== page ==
The Modoc Mine, in the Argus Range at the north end of Panamint Valley, was another of his successes. To reduce travel time, in the spring of 1877 he had a large crew of Chinese immigrants build the shortest possible access road to the Modoc Mine - which would later be named the Nadeau Trail. From the pass into Searles Valley the completed road went straight up Panamint Valley, hugging the Argus Range to shave precious miles, then cut west to the mine. It was indeed so straight that it earned the nickname of Shotgun Road. By the end of 1876, Nadeau had already delivered $400,000 worth of ingots to Mojave. Nadeau's fees were probably around $50 per ton, so that his road was paying back a tidy $500 a day - not to mention the extra cash he was picking up by hauling charcoal from Wildrose Canyon's kilns to the Modoc smelters. Hiking Western Death Valley
And with that, we were off, along the only twisty section of the trail as we descended Slate Pass - the rock retaining walls of Nadeau's Chinese laborers supporting us; the trail as straight as an arrow across the valley floor.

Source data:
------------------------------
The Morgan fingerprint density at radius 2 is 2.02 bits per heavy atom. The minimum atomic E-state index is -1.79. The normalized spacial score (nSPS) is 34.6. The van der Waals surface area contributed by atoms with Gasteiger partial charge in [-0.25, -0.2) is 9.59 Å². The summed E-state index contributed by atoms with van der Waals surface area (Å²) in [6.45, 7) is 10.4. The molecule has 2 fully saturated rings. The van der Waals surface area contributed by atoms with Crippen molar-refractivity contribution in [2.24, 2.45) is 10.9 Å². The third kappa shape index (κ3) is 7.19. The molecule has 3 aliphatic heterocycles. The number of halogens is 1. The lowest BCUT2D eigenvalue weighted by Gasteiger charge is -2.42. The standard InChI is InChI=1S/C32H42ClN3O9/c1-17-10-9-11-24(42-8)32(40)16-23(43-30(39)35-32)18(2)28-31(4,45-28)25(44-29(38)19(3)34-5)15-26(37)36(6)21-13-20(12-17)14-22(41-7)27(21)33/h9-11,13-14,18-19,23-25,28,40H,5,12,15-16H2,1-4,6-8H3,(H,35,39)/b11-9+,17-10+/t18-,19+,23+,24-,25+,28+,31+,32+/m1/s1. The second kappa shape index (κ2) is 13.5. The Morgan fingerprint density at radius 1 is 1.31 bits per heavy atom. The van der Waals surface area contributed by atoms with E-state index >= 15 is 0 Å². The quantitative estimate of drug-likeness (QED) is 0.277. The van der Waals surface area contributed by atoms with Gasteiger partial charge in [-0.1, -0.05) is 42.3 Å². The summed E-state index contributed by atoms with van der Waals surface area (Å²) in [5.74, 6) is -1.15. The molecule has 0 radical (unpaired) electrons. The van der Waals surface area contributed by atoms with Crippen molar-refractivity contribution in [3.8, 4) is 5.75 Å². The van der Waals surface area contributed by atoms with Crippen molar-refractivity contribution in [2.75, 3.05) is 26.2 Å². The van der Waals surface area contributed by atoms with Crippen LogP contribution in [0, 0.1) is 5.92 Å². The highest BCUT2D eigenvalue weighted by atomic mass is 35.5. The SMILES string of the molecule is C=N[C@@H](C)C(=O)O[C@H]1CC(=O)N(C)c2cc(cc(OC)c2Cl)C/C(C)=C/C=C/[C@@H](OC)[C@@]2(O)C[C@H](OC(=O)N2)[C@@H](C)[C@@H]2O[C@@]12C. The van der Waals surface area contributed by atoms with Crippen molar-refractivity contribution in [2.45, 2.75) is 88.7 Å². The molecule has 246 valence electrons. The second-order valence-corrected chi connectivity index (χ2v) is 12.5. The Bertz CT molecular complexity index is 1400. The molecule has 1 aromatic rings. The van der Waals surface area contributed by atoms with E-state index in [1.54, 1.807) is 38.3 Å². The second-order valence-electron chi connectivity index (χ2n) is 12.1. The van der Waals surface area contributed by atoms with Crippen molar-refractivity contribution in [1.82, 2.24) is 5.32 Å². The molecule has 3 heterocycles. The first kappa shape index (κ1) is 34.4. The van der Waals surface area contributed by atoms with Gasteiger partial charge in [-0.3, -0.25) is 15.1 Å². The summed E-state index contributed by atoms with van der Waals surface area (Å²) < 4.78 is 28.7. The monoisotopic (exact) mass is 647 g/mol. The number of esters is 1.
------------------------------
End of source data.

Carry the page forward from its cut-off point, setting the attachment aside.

Soon, we reached the valley floor, entering the Water Canyon wash, the height of its walls adding a little perspective as to the amount of water that once flowed through these parts.
Here too, we crossed the Trona-Wildrose Road, where we were greeted not only with the Nadeau National Recreation Trail marker above, but also by a moniker that would be much more familiar over the coming days, given that the vast majority of this trail is technically outside of Death Valley National Park - the BLM's road designation: P105.
Only a few hundred yards north, the sight of old tailings on the lower slopes of the Argus Range caught our eye. I hadn't mapped a side trip at this point, but there's no better way to enjoy yourself than to play a trip like this by ear, so we turned west and soon found ourselves at the old Diatom Plus site - apparently a relatively recent mine from the mid-1980's.